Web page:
Dealing with guilt, a common emotion for caregivers

My mother’s recent visit from New Hampshire was one of the highlights of my year thus far, but I can’t help but feel some guilt as I look back upon her stay.

Before she came, I was committed to finding the perfect balance between making her visit enjoyable and special, while at the same time respecting that at 88 years of age she needed some rest, too.

Prior to seeing me, she spent a week with my sister in Del Mar. They dined out, went shopping, visited with friends, got a manicure, and toured San Diego Zoo Safari Park.  

A week later, my mother arrived at my house with my sister and her husband, the day before the Senior Concerns gala.

Attending the gala was fun and exciting for my mom, but also exhausting. She stuck to the couch the next two days, recovering from overstimulation and a very late night.

Two days after the event, I took her to see 80 for Brady, because she loves Tom Brady, and I thought she would find it fun. She slept through most of the movie. Not because it was not interesting, but because I think she was still exhausted.

I prepared a luncheon for her and two friends of mine. We also enjoyed cocktails at a restaurant with two other girlfriends one night. Lovely visits, but I felt my mother was coming along because it was something I wanted to do, rather than an outing for her.

During her visit to my house, my mother developed a stiff neck. For anyone who has had one, you know how painful they can be. We tried some heat, and some pain relievers but it really never resolved.

As hard as I tried, I don’t feel I succeeded in showing her a great time or in providing her with a restful experience. If I put a name on the emotion I was feeling, it was guilt.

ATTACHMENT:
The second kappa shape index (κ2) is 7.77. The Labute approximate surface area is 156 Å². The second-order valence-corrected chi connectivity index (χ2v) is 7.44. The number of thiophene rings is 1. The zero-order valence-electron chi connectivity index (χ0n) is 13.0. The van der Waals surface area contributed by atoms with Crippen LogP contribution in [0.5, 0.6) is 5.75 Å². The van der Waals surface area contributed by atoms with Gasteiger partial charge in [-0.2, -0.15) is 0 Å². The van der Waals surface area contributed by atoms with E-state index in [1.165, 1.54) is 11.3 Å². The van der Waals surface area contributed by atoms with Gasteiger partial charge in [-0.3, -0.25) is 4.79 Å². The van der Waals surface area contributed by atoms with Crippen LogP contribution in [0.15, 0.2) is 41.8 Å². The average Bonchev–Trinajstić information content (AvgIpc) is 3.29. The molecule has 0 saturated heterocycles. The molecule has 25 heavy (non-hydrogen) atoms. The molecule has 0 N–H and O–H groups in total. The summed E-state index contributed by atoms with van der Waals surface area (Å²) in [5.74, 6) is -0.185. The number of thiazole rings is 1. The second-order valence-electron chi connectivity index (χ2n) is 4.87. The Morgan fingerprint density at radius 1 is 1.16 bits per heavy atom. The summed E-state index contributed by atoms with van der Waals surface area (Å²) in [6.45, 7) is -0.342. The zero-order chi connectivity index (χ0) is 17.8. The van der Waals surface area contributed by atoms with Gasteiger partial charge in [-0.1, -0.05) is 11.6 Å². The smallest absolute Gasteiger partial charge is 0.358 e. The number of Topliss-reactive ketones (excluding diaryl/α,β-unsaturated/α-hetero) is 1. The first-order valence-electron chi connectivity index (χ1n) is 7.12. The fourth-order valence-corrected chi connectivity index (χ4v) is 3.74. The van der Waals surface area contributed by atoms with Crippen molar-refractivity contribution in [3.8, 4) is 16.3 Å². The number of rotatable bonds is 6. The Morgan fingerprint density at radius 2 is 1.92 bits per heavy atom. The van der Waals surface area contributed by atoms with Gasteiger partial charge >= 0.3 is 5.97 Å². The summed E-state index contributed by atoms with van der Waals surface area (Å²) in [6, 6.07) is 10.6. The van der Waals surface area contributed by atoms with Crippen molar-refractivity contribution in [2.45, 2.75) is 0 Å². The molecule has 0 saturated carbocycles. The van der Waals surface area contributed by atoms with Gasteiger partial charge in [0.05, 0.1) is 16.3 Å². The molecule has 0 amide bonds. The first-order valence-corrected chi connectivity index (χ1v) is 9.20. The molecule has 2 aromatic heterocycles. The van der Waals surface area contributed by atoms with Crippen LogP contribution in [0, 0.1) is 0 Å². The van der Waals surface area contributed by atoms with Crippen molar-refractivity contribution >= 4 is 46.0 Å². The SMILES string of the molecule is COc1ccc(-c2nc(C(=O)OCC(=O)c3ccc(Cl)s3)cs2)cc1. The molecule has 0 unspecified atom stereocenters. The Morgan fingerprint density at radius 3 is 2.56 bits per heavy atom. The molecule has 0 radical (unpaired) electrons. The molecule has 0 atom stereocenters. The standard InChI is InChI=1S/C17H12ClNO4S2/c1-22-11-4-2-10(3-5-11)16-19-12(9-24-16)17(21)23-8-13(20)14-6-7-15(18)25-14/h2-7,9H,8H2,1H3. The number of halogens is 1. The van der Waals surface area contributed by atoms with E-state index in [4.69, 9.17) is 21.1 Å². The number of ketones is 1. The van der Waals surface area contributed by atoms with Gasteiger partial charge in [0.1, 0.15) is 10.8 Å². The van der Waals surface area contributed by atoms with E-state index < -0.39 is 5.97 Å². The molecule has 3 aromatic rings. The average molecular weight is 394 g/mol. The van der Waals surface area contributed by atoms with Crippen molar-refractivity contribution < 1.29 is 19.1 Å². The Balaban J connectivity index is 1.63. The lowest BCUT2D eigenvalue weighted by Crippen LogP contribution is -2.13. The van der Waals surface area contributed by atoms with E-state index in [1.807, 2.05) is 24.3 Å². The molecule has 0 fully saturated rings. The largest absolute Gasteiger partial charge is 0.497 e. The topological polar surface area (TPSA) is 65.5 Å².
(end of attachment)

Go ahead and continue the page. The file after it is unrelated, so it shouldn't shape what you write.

Guilt is complex, especially for people who are in the family caregiver role.

I only cared for my mom for a little over a week and I felt inadequate. I was doing my best balancing act, trying to make this visit one that she would forever remember, and one that she would return home from happy and relatively healthy. 

My mom is an early riser. At home she gets up at 5 am to enjoy her coffee and toast while she watches the morning news. I set my alarm every morning to get up before her, making the coffee so it was ready when she came downstairs.

I tried to anticipate her needs each day.

I am sure if you were to ask my mother, she would say she had a lovely time, and I am being too hard on myself.

Oftentimes that’s what family caregivers do. They are hard on themselves.

Experts explain that guilt occurs when we feel inadequate in some way. Even when we're doing the best we can, we all have limitations that can make us sometimes feel as though we're not doing everything we can or should do on behalf of those we care for.

For family caregivers it’s important to recognize the emotion of guilt. Ignoring it can cause caregivers to feel overwhelmed or constantly worried. They may feel tired, and either get too much sleep or not enough sleep.

Carving out self-care time is critical to help with those feelings. But it is not always easy to make that time for ourselves. Sometimes we need help understanding how to practice self-care.

If you are a family caregiver and are feeling a sense of guilt or inadequacy, consider reaching out to Senior Concerns Caregiver Support Center and speaking with their Care Coordinator Hannah.

The center offers a full array of support services to provide relief and assistance to family caregivers, and serves as an essential resource for emotional, social and physical support, information and respite from the stress of caregiving.

Prioritizing self-care is an important tool to managing the emotions that come along with caring for a loved one.


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Andrea GallagherAndrea Gallagher

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